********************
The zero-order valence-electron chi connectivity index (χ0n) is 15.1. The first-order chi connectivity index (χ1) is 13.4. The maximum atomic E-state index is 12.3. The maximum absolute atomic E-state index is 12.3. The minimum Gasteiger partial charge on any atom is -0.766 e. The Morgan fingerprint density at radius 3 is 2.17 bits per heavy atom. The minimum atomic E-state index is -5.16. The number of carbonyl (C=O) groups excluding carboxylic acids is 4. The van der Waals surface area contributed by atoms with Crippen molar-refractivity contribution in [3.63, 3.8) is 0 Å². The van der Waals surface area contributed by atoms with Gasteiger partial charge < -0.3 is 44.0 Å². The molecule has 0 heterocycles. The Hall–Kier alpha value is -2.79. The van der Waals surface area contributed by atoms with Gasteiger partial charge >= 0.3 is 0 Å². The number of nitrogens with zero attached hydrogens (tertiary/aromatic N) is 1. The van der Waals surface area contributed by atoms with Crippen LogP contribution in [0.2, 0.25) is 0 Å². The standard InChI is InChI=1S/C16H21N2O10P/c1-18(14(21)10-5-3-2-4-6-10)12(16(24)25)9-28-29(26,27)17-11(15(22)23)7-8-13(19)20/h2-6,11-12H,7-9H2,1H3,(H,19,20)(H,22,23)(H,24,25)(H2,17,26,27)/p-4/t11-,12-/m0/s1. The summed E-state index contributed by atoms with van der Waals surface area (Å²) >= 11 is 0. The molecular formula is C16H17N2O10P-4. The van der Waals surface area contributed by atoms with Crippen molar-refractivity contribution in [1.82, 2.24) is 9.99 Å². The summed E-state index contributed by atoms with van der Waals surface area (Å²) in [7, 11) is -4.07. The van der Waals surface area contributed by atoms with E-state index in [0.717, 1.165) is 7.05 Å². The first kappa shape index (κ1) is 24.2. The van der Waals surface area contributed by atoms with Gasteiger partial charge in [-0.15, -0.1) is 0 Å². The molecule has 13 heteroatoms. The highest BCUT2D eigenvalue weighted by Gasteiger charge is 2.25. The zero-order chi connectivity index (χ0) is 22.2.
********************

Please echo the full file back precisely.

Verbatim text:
The zero-order valence-electron chi connectivity index (χ0n) is 15.1. The first-order chi connectivity index (χ1) is 13.4. The maximum atomic E-state index is 12.3. The maximum absolute atomic E-state index is 12.3. The minimum Gasteiger partial charge on any atom is -0.766 e. The Morgan fingerprint density at radius 3 is 2.17 bits per heavy atom. The minimum atomic E-state index is -5.16. The number of carbonyl (C=O) groups excluding carboxylic acids is 4. The van der Waals surface area contributed by atoms with Crippen molar-refractivity contribution in [3.63, 3.8) is 0 Å². The van der Waals surface area contributed by atoms with Gasteiger partial charge < -0.3 is 44.0 Å². The molecule has 0 heterocycles. The Hall–Kier alpha value is -2.79. The van der Waals surface area contributed by atoms with Gasteiger partial charge >= 0.3 is 0 Å². The number of nitrogens with zero attached hydrogens (tertiary/aromatic N) is 1. The van der Waals surface area contributed by atoms with Crippen LogP contribution in [0.2, 0.25) is 0 Å². The standard InChI is InChI=1S/C16H21N2O10P/c1-18(14(21)10-5-3-2-4-6-10)12(16(24)25)9-28-29(26,27)17-11(15(22)23)7-8-13(19)20/h2-6,11-12H,7-9H2,1H3,(H,19,20)(H,22,23)(H,24,25)(H2,17,26,27)/p-4/t11-,12-/m0/s1. The summed E-state index contributed by atoms with van der Waals surface area (Å²) >= 11 is 0. The molecular formula is C16H17N2O10P-4. The van der Waals surface area contributed by atoms with Crippen molar-refractivity contribution in [1.82, 2.24) is 9.99 Å². The summed E-state index contributed by atoms with van der Waals surface area (Å²) in [7, 11) is -4.07. The van der Waals surface area contributed by atoms with E-state index in [0.717, 1.165) is 7.05 Å². The first kappa shape index (κ1) is 24.2. The van der Waals surface area contributed by atoms with Gasteiger partial charge in [-0.15, -0.1) is 0 Å². The molecule has 13 heteroatoms. The highest BCUT2D eigenvalue weighted by Gasteiger charge is 2.25. The zero-order chi connectivity index (χ0) is 22.2.